Simply three days after Ludwig Ahgren left his huge Twitch following for YouTube, he was hit with what he thought was a suspension from the platform. In accordance with a report from Kotaku, Ahgren was taking part in different YouTube movies throughout his stream, when he landed on the infamously catchy Child Shark track. His stream was shut down shortly thereafter, giving his viewers — and himself — the impression that he was banned for violating YouTube’s copyright insurance policies.

Nevertheless, Ahgren wasn’t truly struck with a copyright strike or a suspension. “Ludwig wasn’t suspended,” Lauren Verrusio, the top of creator and shopper communications at YouTube advised The Verge. “Our Content ID tool picked up his playing of an unlicensed video while he was going live to fans.”

The entire incident was only a case of confusion. “If Ludwig were to have just stopped playing the copyrighted material, he could have continued the livestream just fine,” Verrusio defined. “But he wasn’t sure of what he was seeing on the backend and thought it was a suspension.”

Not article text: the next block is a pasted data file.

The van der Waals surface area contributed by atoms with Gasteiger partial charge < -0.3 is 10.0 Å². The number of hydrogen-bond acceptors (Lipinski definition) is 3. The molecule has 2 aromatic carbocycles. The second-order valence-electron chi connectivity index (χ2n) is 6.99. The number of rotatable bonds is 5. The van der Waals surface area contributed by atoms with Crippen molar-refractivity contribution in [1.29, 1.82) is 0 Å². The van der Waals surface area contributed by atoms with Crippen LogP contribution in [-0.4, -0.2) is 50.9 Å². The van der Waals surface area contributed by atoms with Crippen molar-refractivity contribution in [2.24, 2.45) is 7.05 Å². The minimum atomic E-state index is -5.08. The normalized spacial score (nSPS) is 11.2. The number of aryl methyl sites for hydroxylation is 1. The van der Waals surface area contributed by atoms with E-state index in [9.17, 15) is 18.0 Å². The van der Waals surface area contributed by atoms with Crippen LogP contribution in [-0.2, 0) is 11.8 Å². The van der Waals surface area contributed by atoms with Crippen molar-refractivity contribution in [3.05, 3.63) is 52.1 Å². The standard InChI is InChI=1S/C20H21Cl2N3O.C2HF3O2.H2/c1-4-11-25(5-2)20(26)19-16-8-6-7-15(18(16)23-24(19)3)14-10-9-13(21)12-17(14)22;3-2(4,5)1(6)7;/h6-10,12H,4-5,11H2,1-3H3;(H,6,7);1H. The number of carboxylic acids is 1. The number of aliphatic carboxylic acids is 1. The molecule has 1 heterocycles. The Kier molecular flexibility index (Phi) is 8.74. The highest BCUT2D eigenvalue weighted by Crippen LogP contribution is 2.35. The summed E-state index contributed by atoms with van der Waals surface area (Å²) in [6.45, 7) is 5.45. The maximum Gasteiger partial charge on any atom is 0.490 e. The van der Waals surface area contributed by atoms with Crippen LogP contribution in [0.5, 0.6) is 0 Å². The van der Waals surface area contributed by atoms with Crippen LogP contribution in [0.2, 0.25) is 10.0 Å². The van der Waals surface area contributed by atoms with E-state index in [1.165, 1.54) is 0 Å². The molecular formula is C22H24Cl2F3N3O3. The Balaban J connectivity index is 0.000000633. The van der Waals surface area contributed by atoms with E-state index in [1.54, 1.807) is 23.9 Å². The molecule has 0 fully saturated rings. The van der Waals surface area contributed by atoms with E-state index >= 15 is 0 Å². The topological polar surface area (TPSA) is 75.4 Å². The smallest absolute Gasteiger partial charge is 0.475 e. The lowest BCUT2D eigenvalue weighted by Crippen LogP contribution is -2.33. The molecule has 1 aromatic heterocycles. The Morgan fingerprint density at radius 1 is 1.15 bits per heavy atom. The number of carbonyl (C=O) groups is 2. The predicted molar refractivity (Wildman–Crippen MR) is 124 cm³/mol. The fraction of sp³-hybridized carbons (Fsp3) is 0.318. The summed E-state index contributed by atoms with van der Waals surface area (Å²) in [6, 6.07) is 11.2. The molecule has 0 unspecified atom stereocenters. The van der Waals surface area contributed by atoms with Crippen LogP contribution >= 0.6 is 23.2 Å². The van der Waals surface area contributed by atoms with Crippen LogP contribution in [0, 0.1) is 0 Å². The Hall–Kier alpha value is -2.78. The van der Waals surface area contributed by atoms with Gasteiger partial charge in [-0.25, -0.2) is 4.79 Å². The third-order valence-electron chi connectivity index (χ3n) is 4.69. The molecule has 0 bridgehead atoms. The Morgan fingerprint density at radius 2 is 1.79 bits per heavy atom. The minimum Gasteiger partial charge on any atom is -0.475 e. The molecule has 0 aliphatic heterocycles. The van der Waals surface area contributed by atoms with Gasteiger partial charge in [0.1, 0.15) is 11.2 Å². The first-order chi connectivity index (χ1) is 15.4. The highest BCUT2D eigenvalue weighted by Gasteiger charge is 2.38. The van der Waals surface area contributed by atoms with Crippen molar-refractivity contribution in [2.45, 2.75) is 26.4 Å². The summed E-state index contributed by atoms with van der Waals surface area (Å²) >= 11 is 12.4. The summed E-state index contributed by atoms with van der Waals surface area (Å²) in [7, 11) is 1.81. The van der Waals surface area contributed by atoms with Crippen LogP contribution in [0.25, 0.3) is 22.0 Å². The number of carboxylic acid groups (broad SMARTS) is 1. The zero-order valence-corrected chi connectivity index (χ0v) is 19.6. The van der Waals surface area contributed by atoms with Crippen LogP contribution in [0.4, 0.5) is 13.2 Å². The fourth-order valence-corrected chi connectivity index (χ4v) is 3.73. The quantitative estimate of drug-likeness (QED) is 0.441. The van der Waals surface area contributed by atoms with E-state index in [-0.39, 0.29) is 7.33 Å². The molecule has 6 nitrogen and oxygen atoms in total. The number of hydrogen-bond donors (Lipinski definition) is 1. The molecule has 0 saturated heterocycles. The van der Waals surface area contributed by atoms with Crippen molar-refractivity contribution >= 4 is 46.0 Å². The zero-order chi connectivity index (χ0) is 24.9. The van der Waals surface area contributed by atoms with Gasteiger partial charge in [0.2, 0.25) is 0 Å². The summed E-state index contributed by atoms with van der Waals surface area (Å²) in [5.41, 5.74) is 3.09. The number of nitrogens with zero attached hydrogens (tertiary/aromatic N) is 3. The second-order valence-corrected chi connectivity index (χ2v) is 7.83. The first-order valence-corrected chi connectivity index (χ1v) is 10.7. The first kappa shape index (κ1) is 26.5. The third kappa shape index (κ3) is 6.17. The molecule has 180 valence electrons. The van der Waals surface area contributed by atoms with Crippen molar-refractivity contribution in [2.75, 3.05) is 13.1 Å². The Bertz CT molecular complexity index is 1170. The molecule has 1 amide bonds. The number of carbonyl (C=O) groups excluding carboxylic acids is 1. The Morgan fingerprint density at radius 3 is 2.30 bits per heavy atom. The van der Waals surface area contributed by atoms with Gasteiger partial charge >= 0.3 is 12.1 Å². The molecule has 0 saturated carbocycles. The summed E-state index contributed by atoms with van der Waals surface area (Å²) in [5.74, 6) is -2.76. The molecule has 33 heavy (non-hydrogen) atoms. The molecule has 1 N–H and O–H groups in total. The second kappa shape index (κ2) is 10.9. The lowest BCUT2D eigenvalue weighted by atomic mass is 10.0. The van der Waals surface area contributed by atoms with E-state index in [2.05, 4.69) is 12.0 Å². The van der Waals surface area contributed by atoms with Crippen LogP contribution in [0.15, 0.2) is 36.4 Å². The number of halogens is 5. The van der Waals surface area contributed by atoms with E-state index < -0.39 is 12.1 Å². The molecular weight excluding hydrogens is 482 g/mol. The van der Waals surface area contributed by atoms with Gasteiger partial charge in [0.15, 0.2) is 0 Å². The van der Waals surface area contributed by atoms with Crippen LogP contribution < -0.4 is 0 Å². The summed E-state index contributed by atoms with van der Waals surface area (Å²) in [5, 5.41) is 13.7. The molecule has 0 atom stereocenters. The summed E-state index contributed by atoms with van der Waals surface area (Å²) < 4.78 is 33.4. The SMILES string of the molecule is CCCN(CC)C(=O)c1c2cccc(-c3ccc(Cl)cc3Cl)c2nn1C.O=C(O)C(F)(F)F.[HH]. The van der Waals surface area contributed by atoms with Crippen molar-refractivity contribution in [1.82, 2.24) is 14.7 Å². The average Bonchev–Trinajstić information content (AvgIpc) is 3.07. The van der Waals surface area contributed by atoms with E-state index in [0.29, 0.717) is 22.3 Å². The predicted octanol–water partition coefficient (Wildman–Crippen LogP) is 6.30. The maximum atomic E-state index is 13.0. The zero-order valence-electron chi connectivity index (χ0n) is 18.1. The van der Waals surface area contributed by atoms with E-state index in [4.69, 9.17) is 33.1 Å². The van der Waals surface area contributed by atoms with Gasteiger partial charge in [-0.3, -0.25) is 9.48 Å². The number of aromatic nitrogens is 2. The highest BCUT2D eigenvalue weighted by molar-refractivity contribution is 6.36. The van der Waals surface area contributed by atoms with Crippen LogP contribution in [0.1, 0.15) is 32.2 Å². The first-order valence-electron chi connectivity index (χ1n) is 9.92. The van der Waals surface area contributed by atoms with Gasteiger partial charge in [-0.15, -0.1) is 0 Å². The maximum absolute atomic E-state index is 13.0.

Ludwig addressed the incident in a video on his secondary channel, during which he interprets the warning as a ban. “I’m pretty sure the corporate overlords who own Baby Shark have, like, an iron fist on YouTube, and so they took me down.” Verrusio notes that YouTube is in contact with Ahgren to clarify the platform’s copyright guidelines, and that Ludwig plans on going stay once more right this moment.

DMCA, or the Digital Millennium Copyright Act, has brought on points throughout all video sharing and livestreaming platforms, with creators getting movies unknowingly taken down and demonetized for having copyrighted materials. Earlier this yr, Twitch rolled out a device that makes it simpler to delete previous movies that comprise copyrighted music, and later issued a wave of copyright strikes in response to DMCA complaints. Like Twitch, YouTube additionally operates with a three-strike coverage — accrue three copyright violations and also you’re completely banned. To assist soften DMCA’s blow, YouTube began telling creators if their content material accommodates copyrighted materials earlier than their movies are posted.

As Ludwig will get acquainted together with his new streaming hub, his errors are more likely to go unnoticed. He presently has 2.19 million subscribers on YouTube, with extra sure to trickle in from what’s left of his fanbase on Twitch.

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